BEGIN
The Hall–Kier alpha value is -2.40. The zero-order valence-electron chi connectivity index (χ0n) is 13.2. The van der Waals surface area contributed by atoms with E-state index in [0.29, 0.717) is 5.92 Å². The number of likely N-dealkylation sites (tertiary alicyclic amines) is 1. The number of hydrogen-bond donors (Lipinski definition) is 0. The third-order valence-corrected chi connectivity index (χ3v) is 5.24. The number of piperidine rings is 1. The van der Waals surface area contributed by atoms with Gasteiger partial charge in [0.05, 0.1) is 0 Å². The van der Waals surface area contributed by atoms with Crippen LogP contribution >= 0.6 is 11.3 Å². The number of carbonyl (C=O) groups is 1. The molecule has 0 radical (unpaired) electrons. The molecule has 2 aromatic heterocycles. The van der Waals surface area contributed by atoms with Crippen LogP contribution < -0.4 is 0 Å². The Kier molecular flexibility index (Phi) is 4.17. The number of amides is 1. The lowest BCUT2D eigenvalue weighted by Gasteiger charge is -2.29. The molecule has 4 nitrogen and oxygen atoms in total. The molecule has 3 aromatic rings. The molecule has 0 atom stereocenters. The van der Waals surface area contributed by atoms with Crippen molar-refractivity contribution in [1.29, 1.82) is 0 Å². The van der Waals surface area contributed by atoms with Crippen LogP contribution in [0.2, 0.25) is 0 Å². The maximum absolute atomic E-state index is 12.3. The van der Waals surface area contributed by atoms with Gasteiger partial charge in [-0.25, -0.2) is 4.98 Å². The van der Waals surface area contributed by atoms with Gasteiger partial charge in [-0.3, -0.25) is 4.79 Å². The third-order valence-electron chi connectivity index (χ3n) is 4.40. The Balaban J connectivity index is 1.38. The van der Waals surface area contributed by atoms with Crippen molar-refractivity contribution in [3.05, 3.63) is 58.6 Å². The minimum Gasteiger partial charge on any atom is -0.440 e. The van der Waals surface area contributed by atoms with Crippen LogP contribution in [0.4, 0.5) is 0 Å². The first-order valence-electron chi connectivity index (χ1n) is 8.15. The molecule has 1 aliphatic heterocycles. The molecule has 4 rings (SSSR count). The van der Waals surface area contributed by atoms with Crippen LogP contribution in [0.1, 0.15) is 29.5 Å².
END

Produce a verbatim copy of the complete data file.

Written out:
The Hall–Kier alpha value is -2.40. The zero-order valence-electron chi connectivity index (χ0n) is 13.2. The van der Waals surface area contributed by atoms with E-state index in [0.29, 0.717) is 5.92 Å². The number of likely N-dealkylation sites (tertiary alicyclic amines) is 1. The number of hydrogen-bond donors (Lipinski definition) is 0. The third-order valence-corrected chi connectivity index (χ3v) is 5.24. The number of piperidine rings is 1. The van der Waals surface area contributed by atoms with Gasteiger partial charge in [0.05, 0.1) is 0 Å². The van der Waals surface area contributed by atoms with Crippen LogP contribution >= 0.6 is 11.3 Å². The number of carbonyl (C=O) groups is 1. The molecule has 0 radical (unpaired) electrons. The molecule has 2 aromatic heterocycles. The van der Waals surface area contributed by atoms with Crippen LogP contribution < -0.4 is 0 Å². The Kier molecular flexibility index (Phi) is 4.17. The number of amides is 1. The lowest BCUT2D eigenvalue weighted by Gasteiger charge is -2.29. The molecule has 4 nitrogen and oxygen atoms in total. The molecule has 3 aromatic rings. The molecule has 0 atom stereocenters. The van der Waals surface area contributed by atoms with Crippen molar-refractivity contribution in [1.29, 1.82) is 0 Å². The van der Waals surface area contributed by atoms with Crippen LogP contribution in [0.2, 0.25) is 0 Å². The maximum absolute atomic E-state index is 12.3. The van der Waals surface area contributed by atoms with Gasteiger partial charge in [-0.25, -0.2) is 4.98 Å². The van der Waals surface area contributed by atoms with Gasteiger partial charge in [-0.3, -0.25) is 4.79 Å². The third-order valence-electron chi connectivity index (χ3n) is 4.40. The Balaban J connectivity index is 1.38. The van der Waals surface area contributed by atoms with Crippen molar-refractivity contribution in [3.05, 3.63) is 58.6 Å². The minimum Gasteiger partial charge on any atom is -0.440 e. The van der Waals surface area contributed by atoms with Crippen LogP contribution in [0.4, 0.5) is 0 Å². The first-order valence-electron chi connectivity index (χ1n) is 8.15. The molecule has 1 aliphatic heterocycles. The molecule has 4 rings (SSSR count). The van der Waals surface area contributed by atoms with Crippen LogP contribution in [0.1, 0.15) is 29.5 Å².